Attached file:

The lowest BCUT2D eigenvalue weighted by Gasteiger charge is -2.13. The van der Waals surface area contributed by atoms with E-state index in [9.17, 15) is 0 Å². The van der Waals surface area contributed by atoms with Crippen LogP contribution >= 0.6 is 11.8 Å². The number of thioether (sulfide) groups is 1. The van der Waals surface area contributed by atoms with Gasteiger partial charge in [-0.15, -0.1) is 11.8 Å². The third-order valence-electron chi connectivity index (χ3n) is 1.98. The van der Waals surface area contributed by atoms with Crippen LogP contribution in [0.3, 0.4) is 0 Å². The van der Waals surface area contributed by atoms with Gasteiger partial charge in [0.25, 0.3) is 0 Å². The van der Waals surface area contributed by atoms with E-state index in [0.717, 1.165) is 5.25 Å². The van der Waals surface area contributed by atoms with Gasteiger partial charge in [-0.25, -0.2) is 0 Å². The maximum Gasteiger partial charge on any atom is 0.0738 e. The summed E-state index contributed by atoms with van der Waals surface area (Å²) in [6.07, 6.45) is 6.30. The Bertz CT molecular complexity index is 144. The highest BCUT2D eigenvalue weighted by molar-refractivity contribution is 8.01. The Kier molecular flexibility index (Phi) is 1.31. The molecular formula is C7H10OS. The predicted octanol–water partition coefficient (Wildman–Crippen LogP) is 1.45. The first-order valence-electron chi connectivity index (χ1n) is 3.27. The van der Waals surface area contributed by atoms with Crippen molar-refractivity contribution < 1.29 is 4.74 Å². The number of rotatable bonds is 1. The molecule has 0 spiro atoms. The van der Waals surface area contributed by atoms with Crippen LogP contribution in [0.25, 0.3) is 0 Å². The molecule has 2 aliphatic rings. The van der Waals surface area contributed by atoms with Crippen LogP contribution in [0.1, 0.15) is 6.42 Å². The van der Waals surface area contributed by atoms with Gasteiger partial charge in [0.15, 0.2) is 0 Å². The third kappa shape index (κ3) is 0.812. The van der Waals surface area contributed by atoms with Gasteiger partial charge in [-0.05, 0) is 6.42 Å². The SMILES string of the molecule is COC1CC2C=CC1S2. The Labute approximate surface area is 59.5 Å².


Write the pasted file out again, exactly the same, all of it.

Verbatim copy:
The lowest BCUT2D eigenvalue weighted by Gasteiger charge is -2.13. The van der Waals surface area contributed by atoms with E-state index in [9.17, 15) is 0 Å². The van der Waals surface area contributed by atoms with Crippen LogP contribution >= 0.6 is 11.8 Å². The number of thioether (sulfide) groups is 1. The van der Waals surface area contributed by atoms with Gasteiger partial charge in [-0.15, -0.1) is 11.8 Å². The third-order valence-electron chi connectivity index (χ3n) is 1.98. The van der Waals surface area contributed by atoms with Crippen LogP contribution in [0.3, 0.4) is 0 Å². The van der Waals surface area contributed by atoms with Gasteiger partial charge in [0.25, 0.3) is 0 Å². The van der Waals surface area contributed by atoms with E-state index in [0.717, 1.165) is 5.25 Å². The van der Waals surface area contributed by atoms with Gasteiger partial charge in [-0.25, -0.2) is 0 Å². The maximum Gasteiger partial charge on any atom is 0.0738 e. The summed E-state index contributed by atoms with van der Waals surface area (Å²) in [6.07, 6.45) is 6.30. The Bertz CT molecular complexity index is 144. The highest BCUT2D eigenvalue weighted by molar-refractivity contribution is 8.01. The Kier molecular flexibility index (Phi) is 1.31. The molecular formula is C7H10OS. The predicted octanol–water partition coefficient (Wildman–Crippen LogP) is 1.45. The first-order valence-electron chi connectivity index (χ1n) is 3.27. The van der Waals surface area contributed by atoms with Crippen molar-refractivity contribution < 1.29 is 4.74 Å². The number of rotatable bonds is 1. The molecule has 0 spiro atoms. The van der Waals surface area contributed by atoms with Crippen LogP contribution in [0.25, 0.3) is 0 Å². The molecule has 2 aliphatic rings. The van der Waals surface area contributed by atoms with Crippen LogP contribution in [0.1, 0.15) is 6.42 Å². The van der Waals surface area contributed by atoms with Gasteiger partial charge in [0.15, 0.2) is 0 Å². The third kappa shape index (κ3) is 0.812. The van der Waals surface area contributed by atoms with Gasteiger partial charge in [-0.05, 0) is 6.42 Å². The SMILES string of the molecule is COC1CC2C=CC1S2. The Labute approximate surface area is 59.5 Å².